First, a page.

Sunday, December 8, 2013

Coastal Trail Runs - A Final Review

Less than a year ago, I got into trail running.  Oh sure, I'd run a trail before, and I spent a couple semesters in college running on Austin's Town Lake Trail nearly every day.  But I'd never done any kind of serious trail running, and I'd definitely never done a trail race.  I'd barely even heard of one.

At one point a few years ago, a friend asked me if I'd ever do a marathon again.  At the time, I was unsure.  I'd completed every running-related goal I'd ever had, and the appeal of urban mega-marathons had somehow worn off.  I figured the only marathons I'd do from there on out would probably be destination races.  I might as well make it a trip; maybe I could go to Hawaii, or Tahiti or something?  Do they have a marathon there?

Then I started hearing about trail running.  It sounded like the best things about running, leaving out what I don't like about large events.  Definitely something I'd like to try someday.  But when?  And what race?  There aren't a whole lot in Texas to choose from.

I discovered Coastal Trail Runs by randomly riding past a race on my bike one day, and managed to remember their name long enough to Google it when I got home.  Not only did the races look like they'd be a gas (and a great challenge!), but they had a thing they called the Blazer Awards - you earn points by placing high in races, and at the end of the year, the highest point total wins.  Multi-race challenges like that are addicting to me.  I was in.

I signed up for a race only two weeks before it was held, despite not quite being in marathon shape.  Much to my surprise, I was able to hang in there on a difficult course, and I even placed third!  If I could actually improve, I'd have a chance in the Blazer Awards!  On top of that, I had an awesome time.  Yeah, I should definitely do more of these.

In my very next trail marathon, only two weeks later, I won!  The addiction was now solidified.  I wound up doing nearly every race in the series, only missing a couple when I was out of town or forgot to sign up on time.  I had done six marathons before this year.  I have now done 27 races of at least marathon distance.

There are a lot of things I could say about trail running that make it different from "normal" running.  The surface is softer, so you don't pound on your joints so hard.  The surface is also more uneven, so your stabilizer muscles get nice and strong, giving you stronger joints and making injury less likely.  It's tougher, and you're more likely to deal with hills, making you a (literally) stronger runner, and much more versatile and capable to boot.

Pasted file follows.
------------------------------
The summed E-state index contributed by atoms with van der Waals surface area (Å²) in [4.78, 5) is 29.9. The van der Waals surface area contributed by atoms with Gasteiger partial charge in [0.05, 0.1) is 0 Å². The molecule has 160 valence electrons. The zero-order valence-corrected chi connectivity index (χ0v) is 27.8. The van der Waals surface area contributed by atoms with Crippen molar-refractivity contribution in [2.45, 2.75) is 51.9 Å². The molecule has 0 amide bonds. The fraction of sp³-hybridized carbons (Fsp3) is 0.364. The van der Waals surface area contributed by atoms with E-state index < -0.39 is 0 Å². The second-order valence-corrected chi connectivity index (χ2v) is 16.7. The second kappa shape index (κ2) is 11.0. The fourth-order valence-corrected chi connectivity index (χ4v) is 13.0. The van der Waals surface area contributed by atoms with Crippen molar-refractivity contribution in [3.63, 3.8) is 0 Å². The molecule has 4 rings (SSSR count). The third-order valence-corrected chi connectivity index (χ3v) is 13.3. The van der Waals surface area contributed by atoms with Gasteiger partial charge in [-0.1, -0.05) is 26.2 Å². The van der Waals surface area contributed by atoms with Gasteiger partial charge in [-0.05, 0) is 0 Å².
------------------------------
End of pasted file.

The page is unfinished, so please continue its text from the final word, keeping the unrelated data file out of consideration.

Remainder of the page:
But perhaps the most important thing is it's fun!  Rather than running around a few boring city blocks, you get outside, and I mean real outside, not just on the sidewalk.  That's not going outside, that's the equivalent of going into the courtyard of one gigantic building.  You don't have to listen to obnoxiously loud cars, you don't have to choke on their fumes, you don't have to stop every quarter-mile for another intersection, you don't have to weave your way through dozens of humans.  You get a chance to go into a zone, maybe have a little quiet time to reflect.  It's almost therapeutic, that one hour a day you get just to yourself.  And the uneven trail presents little challenges all along the way, making it more interesting; you're never just running a little farther, you're taking on a new challenge that's different from any other part of the trail.  And your approach to running becomes less goal-oriented and more process-oriented.  Sure, you can still set goals for yourself, but trail running is about the run.  You actually enjoy the training runs, and after a race, when someone asks you "How did it go?" you're more likely to say "The course was beautiful, kinda tough on that one hill, and really fun!" instead of "My time was 3:21."

During the year, I finished nine trail marathons (winning six), eight 50Ks (winning two), and a 50-miler (which I won).  I succeeded beyond my wildest dreams, and trail running made me stronger than I had ever been before.  I managed to qualify for Boston in LA despite having an absolutely disastrous day, then set a PR in San Francisco, the hardest urban marathon course I've ever run.  Then broke that PR a few months later in Berlin.  Honestly, what made me so fast on flat pavement was forcing myself to run over technical hills.  Everything became easy after that.

But what I really want to talk about is Coastal Trail Runs.  Of those 27 races I've done, when it comes to creating an enjoyable race experience, their races take spots #1-18.  No race I've done comes close to how much fun their races are.  Well-organized, low-key, beautiful courses, great volunteers, and an impressive spread at the finish line (oodles of snacks, soup, barbecue, and beer!).

I credit this to the fact that it's run by runners, not businessmen.  And it shows - these are truly runners' races.  The people that take on these races aren't the type that just want to say they've done a half-marathon or show a medal to their friends.  They're the type that want to challenge themselves.  People that actually like going outside.  But most of all, people that love running.  And the sense of community and camaraderie among trail runners is stunning and contagious.  Of all the races I've run, all the hills I've climbed, all the results I've gotten, I feel like my proudest accomplishment is becoming one of them.